While power mimicking shape shifters may be among the strongest characters in terms of raw power, those with psychic abilities can be the strongest in more subtle ways. Many powers can be referred to as psychic that might better fit into another category. One who can telekinetically lift objects and divert attacks with their mind might best be described as a psionic brick. A super who can ignite fire with their mind could be clarified as a form of blaster. Telepathic or other extrasensory powers, however, can't generally be shifted into another category. Some of these might know an enemy’s moves ahead of time by seeing the future or reading minds. Others can actually control their enemies’ minds, alter memories, or mess with someone’s perceptions to get them to do what the psychic wants. Even the most physically imposing characters seem vulnerable to such manipulation.
Then there are characters who can do virtually anything, often through means of magic. Characters like Dr. Strange, Dr. Fate, or other mystics seem to be capable of anything. Some wizards might have limits of energy or location, but often storytellers use these limits more for dramatic effect than to restrict what the character actually does.
A close cousin to the wizard is the elemental, who seems able to do anything with a specific type of material. The X-Men provide several examples of this sort of character. Magneto can do virtually anything with metal or magnetic fields, Storm manipulates weather and Iceman can do almost anything with frozen water. Some elementals are portrayed as being able to create as well as control their material. Others, like Pyro, can control their element but rely on technology or natural sources to create it.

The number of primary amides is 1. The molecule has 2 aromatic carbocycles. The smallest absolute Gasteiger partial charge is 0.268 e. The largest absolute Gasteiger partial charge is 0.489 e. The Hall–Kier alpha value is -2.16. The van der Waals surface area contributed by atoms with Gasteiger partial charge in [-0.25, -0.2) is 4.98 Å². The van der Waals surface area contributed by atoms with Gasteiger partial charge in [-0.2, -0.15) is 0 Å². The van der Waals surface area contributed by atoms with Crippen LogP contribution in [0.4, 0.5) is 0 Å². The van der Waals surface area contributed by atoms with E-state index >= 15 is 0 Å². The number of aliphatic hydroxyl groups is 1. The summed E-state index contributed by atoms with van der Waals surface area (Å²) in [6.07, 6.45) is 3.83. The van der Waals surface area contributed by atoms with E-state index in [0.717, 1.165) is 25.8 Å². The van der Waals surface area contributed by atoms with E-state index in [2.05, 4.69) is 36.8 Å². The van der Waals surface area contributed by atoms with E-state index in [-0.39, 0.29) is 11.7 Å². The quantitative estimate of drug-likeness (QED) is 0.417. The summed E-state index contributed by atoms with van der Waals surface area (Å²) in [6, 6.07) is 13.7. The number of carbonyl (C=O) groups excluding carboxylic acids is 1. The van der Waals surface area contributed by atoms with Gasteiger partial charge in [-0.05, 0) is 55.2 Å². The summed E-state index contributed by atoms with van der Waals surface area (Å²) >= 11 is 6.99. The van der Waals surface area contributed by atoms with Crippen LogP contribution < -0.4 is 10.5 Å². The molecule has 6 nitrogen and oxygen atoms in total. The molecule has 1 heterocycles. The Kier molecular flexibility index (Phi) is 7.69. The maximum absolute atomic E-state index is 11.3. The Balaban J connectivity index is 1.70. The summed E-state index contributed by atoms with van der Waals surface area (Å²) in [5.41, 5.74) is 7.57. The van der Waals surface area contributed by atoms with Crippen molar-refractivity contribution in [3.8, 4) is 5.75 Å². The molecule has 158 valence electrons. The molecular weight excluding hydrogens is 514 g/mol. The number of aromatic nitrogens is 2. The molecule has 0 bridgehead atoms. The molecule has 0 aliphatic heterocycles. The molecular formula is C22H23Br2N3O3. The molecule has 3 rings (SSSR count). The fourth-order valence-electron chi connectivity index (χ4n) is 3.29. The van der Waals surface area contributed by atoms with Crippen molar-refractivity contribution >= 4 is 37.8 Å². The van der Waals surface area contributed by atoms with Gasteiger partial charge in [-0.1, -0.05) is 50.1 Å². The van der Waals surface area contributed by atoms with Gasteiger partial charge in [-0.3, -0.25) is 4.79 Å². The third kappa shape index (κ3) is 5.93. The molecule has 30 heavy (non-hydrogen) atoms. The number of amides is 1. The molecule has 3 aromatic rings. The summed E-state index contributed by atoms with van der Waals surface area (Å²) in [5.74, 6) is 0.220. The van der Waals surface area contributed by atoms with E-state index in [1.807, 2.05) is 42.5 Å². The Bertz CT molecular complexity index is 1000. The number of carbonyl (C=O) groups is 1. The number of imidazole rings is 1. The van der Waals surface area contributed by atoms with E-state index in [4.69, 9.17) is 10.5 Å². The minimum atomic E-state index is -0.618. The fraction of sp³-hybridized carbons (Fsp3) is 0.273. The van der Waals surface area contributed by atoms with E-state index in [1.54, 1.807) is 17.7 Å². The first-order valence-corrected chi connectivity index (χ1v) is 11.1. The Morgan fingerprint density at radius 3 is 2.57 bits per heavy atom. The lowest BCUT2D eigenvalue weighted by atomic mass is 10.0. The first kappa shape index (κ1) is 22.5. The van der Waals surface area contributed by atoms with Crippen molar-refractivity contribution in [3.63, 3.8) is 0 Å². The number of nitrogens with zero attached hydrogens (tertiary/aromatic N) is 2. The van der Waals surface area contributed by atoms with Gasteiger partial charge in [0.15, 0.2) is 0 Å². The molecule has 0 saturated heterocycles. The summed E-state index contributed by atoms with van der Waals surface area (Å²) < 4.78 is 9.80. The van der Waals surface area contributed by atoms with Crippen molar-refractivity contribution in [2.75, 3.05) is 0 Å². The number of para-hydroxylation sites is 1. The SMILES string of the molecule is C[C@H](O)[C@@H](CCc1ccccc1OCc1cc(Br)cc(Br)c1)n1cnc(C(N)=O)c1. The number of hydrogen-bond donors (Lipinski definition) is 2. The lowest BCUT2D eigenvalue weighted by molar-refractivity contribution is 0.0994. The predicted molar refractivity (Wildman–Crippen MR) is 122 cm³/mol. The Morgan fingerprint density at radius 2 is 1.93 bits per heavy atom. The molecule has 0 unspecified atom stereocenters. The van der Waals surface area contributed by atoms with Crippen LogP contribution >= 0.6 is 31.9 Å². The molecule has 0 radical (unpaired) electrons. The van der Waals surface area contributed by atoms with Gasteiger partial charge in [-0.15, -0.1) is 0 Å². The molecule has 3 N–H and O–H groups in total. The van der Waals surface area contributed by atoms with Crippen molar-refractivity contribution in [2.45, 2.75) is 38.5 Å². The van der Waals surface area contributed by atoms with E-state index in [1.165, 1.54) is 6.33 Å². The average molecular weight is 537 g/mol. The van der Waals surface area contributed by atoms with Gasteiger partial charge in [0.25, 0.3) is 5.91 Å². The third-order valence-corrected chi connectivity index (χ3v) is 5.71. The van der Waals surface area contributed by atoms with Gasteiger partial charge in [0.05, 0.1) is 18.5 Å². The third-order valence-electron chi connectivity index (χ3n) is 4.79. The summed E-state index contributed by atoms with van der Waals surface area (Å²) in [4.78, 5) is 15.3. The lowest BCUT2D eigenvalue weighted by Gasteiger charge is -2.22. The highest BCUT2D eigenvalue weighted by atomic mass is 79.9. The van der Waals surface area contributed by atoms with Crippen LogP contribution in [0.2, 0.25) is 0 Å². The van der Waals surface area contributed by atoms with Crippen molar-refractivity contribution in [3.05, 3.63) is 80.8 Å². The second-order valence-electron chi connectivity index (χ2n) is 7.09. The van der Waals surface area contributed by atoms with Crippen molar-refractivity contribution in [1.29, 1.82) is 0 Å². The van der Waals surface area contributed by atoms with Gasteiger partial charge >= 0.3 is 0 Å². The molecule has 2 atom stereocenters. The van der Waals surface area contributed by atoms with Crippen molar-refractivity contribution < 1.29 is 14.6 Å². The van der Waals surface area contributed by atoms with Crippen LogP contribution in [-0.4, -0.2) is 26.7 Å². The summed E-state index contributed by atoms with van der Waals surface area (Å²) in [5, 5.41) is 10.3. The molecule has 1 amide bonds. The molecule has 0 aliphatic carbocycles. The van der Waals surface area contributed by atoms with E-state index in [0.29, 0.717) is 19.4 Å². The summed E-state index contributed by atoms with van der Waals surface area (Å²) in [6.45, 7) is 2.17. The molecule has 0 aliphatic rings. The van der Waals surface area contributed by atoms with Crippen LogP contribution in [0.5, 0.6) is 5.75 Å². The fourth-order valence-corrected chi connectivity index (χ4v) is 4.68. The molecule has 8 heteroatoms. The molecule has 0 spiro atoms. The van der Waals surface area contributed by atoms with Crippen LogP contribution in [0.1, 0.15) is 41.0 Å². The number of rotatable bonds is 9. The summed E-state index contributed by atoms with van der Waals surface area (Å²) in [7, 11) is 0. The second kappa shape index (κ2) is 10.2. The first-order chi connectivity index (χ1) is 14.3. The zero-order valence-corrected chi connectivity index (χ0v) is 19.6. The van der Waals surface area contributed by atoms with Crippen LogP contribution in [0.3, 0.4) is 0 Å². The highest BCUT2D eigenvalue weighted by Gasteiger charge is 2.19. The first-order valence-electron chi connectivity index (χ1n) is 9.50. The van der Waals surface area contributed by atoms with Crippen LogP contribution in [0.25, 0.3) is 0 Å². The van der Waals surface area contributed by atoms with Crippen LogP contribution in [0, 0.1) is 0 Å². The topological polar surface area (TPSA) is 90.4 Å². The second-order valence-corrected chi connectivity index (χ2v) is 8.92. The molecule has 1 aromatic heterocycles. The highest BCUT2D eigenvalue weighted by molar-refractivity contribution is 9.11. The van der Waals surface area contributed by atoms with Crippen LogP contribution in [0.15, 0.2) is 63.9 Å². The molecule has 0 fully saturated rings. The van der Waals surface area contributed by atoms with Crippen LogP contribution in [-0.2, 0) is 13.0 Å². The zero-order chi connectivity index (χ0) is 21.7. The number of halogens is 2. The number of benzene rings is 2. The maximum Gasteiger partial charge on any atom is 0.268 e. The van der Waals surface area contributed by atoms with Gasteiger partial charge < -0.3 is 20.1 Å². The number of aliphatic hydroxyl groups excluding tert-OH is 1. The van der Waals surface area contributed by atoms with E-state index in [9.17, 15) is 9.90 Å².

How Worthwhile Are the Categories?
While it is clear that there are many super-human characters from the comics that fit neatly into categories, others do not. Superman may have started as a simple brick in the 1930s, but in today's portrayal, he's a brick/speedster/blaster hybrid.
Not all hard-to-classify characters are a result of the kind of power amplification Superman has gone through over the years. Green Lantern’s ability to do virtually anything with green energy might classify him as a wizard, but his dependency on his ring and the power battery makes him a techno-hero too. As mentioned, Batman can pull out whatever gadget he needs, but he's also a formidable martial artist. Then there's Spiderman. His agility might classify him as a speedster, but his strength makes him a low-end brick. His web-shooters put him in the techno-hero category, and his ability to stick to walls is rare enough to warrant its own category.
The abilities of super-humans are as diverse as the imaginations of their creators. While fitting them into categories can be fun, no system can cover everything. Characters either end up spread across multiple categories or one must create separate categories for certain characters. Even when characters like the Hulk or Power Man fit neatly into the brick category, they have vastly differing capabilities.
So while classification systems provide a simple shorthand for describing a character’s capabilities to new members of their audience, the utility is often limited.
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© 2014 T Richard Brown